Carina sent me an email this afternoon saying that she’d pick twins up from latchkey. Normally, that’s my job, since Carina drops them off in the mornings. Pleased with the unexpected windfall, I stayed a little late at work to tidy up a few loose ends. When I got home, around 10 after six, no one was home. I heated up some left overs from the fridge and began to eat them. Carina and the twins walked in some minutes later: Carina had come home and fallen asleep before going to get the kids, making her late to collect them. Carina expressed a strong desire for Mexican food. Having just eaten I politely declined. Tyler was chomping at the bit to go to her friends’ house around the corner. So Tayler and Carina went out to dinner, Tyler went off to play after agreeing to come home within the hour to eat dinner, and I set out to the back yard to mow the lawn.
It took me a lot longer to mow than I expected. When I came in, I was surprised at how late it was. I was concerned by the fact that no one was in the house. I assumed that Tyler had lost track of time and forgot to come home. That’s when I saw that the answering machine was blinking, indicating new messages. The messages were from Tyler’s friends’ mother, asking us to call her as soon as possible. That’s never a good thing. She didn’t sound frantic, though, so I couldn’t discern the severity of her call. Was Tyler acting out? Had she done something inappropriate? Was there an injury? Was Tyler being asked to stay for dinner?
Unable to contact me at home, she finally called Carina, who in turn called the house and left a message. Tyler had, indeed, hurt herself. When I finally spoke to the friends’ father, he informed me that Tyler had fallen and “split her knee”. He described it as not too bad, but it would probably need stitches. Thankfully, they cleaned and dressed the wound before Carina got there. At this point, Tayler burst into the house. Carina had sent her home to tell me what was happening.
I told Carina to take Tyler to the hospital, and I would stay at home with Tayler. There was little sense in all of us sitting in the waiting room, and Tayler doesn’t handle trauma situations very well. In hindsight, I realized I should have driven Carina there, so that she wouldn’t need to unload Tyler all by herself. Tayler and I played an uneasy game of Scrabble together, waiting for a status report. About 30 minutes later, Tyler called me using Carina’s cell phone, and asked me to come wait with her so that Carina could come home. Unfortunately, I am unable to sign medical forms for the kids, so this would not have worked. Thankfully, my dad was home and agreed to watch Tayler while I went to the E.R. Tayler was less than thrilled with this arrangement.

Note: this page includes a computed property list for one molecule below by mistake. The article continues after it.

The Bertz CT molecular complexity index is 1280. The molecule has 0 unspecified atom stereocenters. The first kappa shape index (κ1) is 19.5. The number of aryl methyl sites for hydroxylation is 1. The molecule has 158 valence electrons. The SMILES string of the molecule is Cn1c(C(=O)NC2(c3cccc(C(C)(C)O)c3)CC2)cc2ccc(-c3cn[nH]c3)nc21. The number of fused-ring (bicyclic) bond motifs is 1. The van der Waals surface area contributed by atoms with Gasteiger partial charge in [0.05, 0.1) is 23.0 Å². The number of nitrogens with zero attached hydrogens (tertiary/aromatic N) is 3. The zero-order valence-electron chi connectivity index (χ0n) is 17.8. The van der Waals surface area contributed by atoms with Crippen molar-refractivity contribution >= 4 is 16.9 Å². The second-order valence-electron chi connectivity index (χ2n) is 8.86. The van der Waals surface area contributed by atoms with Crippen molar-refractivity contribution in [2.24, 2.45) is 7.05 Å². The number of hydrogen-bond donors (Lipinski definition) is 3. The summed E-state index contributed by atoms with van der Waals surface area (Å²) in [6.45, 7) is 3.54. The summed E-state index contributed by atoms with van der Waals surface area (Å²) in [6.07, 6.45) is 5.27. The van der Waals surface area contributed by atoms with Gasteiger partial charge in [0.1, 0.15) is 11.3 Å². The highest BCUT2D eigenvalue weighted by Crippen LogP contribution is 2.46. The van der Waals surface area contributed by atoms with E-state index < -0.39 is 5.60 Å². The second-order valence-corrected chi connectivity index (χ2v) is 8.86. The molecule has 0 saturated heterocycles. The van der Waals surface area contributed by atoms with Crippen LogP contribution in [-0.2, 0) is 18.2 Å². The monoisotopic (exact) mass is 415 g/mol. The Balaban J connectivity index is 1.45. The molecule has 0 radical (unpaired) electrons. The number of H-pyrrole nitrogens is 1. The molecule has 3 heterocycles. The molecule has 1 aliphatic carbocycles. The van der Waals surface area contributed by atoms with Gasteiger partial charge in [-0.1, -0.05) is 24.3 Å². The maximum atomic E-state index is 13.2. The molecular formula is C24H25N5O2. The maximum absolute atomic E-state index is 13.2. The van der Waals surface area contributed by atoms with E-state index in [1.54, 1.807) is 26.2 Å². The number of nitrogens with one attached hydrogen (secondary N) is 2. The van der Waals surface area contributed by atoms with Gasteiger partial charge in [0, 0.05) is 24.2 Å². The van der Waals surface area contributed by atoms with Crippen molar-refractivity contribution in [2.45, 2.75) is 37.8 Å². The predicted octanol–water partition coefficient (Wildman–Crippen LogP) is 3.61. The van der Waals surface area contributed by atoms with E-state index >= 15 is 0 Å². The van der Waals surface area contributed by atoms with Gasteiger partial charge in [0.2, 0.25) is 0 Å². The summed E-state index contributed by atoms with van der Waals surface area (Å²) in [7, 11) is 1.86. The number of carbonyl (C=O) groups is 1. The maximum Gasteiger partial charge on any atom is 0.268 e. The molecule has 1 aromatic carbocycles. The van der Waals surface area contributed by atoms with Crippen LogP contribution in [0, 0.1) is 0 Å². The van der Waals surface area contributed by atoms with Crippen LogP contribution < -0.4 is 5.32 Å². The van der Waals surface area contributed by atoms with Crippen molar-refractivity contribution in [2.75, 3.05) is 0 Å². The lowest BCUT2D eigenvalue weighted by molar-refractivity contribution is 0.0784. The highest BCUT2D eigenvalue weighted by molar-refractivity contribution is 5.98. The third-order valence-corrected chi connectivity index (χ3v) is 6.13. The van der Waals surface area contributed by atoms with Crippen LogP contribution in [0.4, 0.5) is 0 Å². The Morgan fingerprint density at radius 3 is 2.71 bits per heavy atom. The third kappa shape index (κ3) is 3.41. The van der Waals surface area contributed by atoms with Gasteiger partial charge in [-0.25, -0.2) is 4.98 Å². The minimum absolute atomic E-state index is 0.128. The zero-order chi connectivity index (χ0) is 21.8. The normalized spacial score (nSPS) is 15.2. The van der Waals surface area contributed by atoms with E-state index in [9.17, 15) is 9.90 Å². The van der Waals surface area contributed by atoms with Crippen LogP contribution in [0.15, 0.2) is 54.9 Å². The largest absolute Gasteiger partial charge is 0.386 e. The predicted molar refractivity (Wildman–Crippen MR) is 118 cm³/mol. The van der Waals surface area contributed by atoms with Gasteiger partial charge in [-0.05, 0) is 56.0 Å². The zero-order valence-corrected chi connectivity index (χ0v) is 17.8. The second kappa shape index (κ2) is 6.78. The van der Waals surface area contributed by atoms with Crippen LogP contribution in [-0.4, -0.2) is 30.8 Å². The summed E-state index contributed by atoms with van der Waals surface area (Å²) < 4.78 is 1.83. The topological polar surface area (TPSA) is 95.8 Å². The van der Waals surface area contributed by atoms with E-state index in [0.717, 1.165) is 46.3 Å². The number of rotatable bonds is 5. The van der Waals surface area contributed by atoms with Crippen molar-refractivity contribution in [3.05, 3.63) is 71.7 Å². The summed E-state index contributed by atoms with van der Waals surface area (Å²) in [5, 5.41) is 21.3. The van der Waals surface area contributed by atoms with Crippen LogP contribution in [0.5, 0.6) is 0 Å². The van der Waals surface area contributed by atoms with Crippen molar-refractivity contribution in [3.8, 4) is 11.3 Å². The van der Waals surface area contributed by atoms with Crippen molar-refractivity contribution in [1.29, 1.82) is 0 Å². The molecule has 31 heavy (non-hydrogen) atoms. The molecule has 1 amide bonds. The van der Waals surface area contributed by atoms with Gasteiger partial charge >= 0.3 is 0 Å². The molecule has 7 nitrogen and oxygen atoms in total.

E.R. waiting rooms are always fascinating places, even though I’ve been in them far too often these last couple of years. The people you see, and the stuff they do, could fill volumes. We waited. And waited. And waited. After what felt like an eternity, I suggested that one of us go home to relieve my dad. Carina confirmed with the front desk that all the paperwork was done, so she was free to leave me with Tyler. She left, and we waited. And waited. Some time after 10:30 we were escorted from the waiting room to the examination room. X-Rays were taken, and then more waiting followed. Tyler was in good spirits throughout most of this. She was alert, witty, and extremely patient. Around 11:30 she started to get really tired and cranky. The stitches were administered right around midnight.
Tyler, a very tough kid, does not handle stitches well. Even though this was her second set, she got really agitated. I comforted her as best I could, wrapping her in my arms and speaking soft words of encouragement to her. After every stitch Tyler said “Inspection?” She would then lean forward and review the stitch. She had no trouble staring at the gaping wound, or the work-in-progress repairs, but she simply could not handle the actual movement of the nylon thread through her skin.
This set of stitches is just below Tyler’s right knee. Her previous stitches are just abover her left ankle. Six hours and ten stitches later, we came home. The trip was not without utility, though: we learned some very valuable information. First, Mondays are the E.R.’s busy night. So if you’re ever going to need to visit the E.R., wait until Tuesday. Second, the E.R. wing to which we were assigned was the “fast wing”. Never, ever allow yourself to be assigned to one of the slower wings.